August 4, 2014

Bob Young is managing director of CHL Mortgages


If you conducted a poll amongst the general public in the UK about which group or community were most deserving of public sympathy then I suspect private rental sector landlords would either not feature at all, or be close towards the bottom.

And yet, while I appreciate that the profession is not exactly number one in the popularity stakes, neither should it be treated with disdain.

Indeed, in recent times it appears to be that landlords are often blamed for many of the UK’s housing issues which ultimately are completely out of their control and are actually the consequence of Government inaction over many decades.

Let’s be honest, there has been little in the way of a coherent Government strategy on housing for many years.

Even now, with the work the Coalition is trying to achieve, it could be viewed as too little, too late and any positive results will not be felt for a long time. In this environment it has been almost inevitable that the PRS would grow in order to fill the housing gap and, to achieve this, the role of smaller buy-to-let lenders has been crucial.

Were it not for lenders and landlords willing to get involved and support the sector then I suspect UK housing would be in a far worse position than it is today.

However, this simple fact goes unappreciated by many in the chattering classes particularly the mainstream media which often seems obliged to precede every use of the word ‘landlord’ with ‘unscrupulous’.

This is simply not the case and I suspect if you were to talk to the vast majority of tenants across the land most would be able to talk positively about their experience of renting.

Of course there will also be bad apples and these need to be weeded out of the sector however most landlords are not ‘get rich quick’ types willing to up rents at the drop of a hat and evict tenants with impunity.

In my view, landlords, particularly the smaller/amateur ones, are easy targets for just about everyone as they unfortunately do not have a credible, strong voice to represent them.

And before I receive emails and calls from the various landlord associations, let me say that I believe you do a very good job for your members in difficult circumstances, it’s just that landlords (as a whole) could be better represented particularly in Government circles.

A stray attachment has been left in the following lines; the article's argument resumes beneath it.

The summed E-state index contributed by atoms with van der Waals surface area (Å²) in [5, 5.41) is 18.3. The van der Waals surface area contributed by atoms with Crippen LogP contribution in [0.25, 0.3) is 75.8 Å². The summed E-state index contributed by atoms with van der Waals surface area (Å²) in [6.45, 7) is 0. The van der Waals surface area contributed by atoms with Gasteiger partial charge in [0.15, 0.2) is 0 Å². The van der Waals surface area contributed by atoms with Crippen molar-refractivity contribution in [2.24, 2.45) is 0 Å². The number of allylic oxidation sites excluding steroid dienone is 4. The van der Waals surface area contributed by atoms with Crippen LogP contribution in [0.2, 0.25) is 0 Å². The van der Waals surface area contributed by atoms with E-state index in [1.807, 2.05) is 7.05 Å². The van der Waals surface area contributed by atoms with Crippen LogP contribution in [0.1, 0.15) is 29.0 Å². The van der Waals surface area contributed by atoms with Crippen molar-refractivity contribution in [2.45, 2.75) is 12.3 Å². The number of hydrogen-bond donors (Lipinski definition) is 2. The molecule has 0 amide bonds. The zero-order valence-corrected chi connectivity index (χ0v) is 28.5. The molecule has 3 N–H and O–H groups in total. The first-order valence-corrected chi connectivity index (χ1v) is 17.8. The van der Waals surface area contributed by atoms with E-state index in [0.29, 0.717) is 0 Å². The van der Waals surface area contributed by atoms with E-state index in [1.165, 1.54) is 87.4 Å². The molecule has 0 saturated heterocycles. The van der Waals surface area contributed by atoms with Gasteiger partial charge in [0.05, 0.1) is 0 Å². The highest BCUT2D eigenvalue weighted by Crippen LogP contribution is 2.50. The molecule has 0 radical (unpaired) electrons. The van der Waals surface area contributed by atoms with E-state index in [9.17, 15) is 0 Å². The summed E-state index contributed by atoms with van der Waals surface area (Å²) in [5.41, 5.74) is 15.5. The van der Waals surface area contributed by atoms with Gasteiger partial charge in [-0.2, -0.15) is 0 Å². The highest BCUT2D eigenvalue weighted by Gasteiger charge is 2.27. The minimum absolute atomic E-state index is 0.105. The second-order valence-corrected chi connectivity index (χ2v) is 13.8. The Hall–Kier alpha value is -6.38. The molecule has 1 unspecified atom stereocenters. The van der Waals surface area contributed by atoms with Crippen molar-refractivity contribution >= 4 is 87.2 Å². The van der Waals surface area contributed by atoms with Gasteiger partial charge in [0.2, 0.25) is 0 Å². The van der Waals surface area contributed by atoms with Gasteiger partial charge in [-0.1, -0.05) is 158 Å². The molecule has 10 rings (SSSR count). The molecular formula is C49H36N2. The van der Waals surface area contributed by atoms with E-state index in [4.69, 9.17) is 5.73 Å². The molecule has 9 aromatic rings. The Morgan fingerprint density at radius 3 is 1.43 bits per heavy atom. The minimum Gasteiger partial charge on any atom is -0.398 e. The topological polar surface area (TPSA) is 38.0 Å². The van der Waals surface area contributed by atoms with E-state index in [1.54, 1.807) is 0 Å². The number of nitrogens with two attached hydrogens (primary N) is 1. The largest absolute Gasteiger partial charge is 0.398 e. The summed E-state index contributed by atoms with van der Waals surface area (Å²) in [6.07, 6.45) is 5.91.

So, why are landlords in the cross-hairs? Perhaps it’s that people are envious of landlords because of the perception that property prices ‘continually rising’. The other fundamental here is that, let’s be honest, tenants don’t like paying rent – how often have you heard renting described as ‘throwing money away’? – plus we have a press which has an easy target in picking out isolated poor practices and extrapolating a problem. We should also not forget that politicians – rather importantly for them – can score easy points with voters if they say they’ll bring the sector ‘under control’.

If this prevailing attitude continues to persist, we could well see some significant negative effects on the PRS specifically, but also the entire UK housing market as a whole. It would appear the anti-PRS/landlord momentum will not stop anytime soon and the ‘problems’ will continue to be highlighted which ultimately might result in the Government feeling it has to regulate. If this is the case, then we’re in for consequences which will be as serious as the 1974 Rent Acts which sought to help, but literally destroyed, the PRS.

Regulation of buy-to-let may well result in a number of unintended consequences with more landlords selling up – this will mean an even worse housing problem, property prices will fall sharply as a reaction to the oversupply caused by landlords selling, and we may have a case where ordinary people who had invested in buy-to-let in order to support themselves in retirement are left needing State support, and not paying tax as they have less income.

All this because a vocal number believe landlords are the root of all evil rather than actually helping the country’s housing market because of years of inadequate action.

This focus on landlords, and lenders, is the equivalent of complaining that the manufacturer of a Band Aid, which has been used on an amputated leg, is to blame for not stopping the bleeding.

It is the symptom of a far bigger issue and the Band Aid should never have been used in the first place.

We need to look at the root cause of the problems in the UK housing market – notably a lack of supply – and focus less on a group which has for many years been part of the solution.





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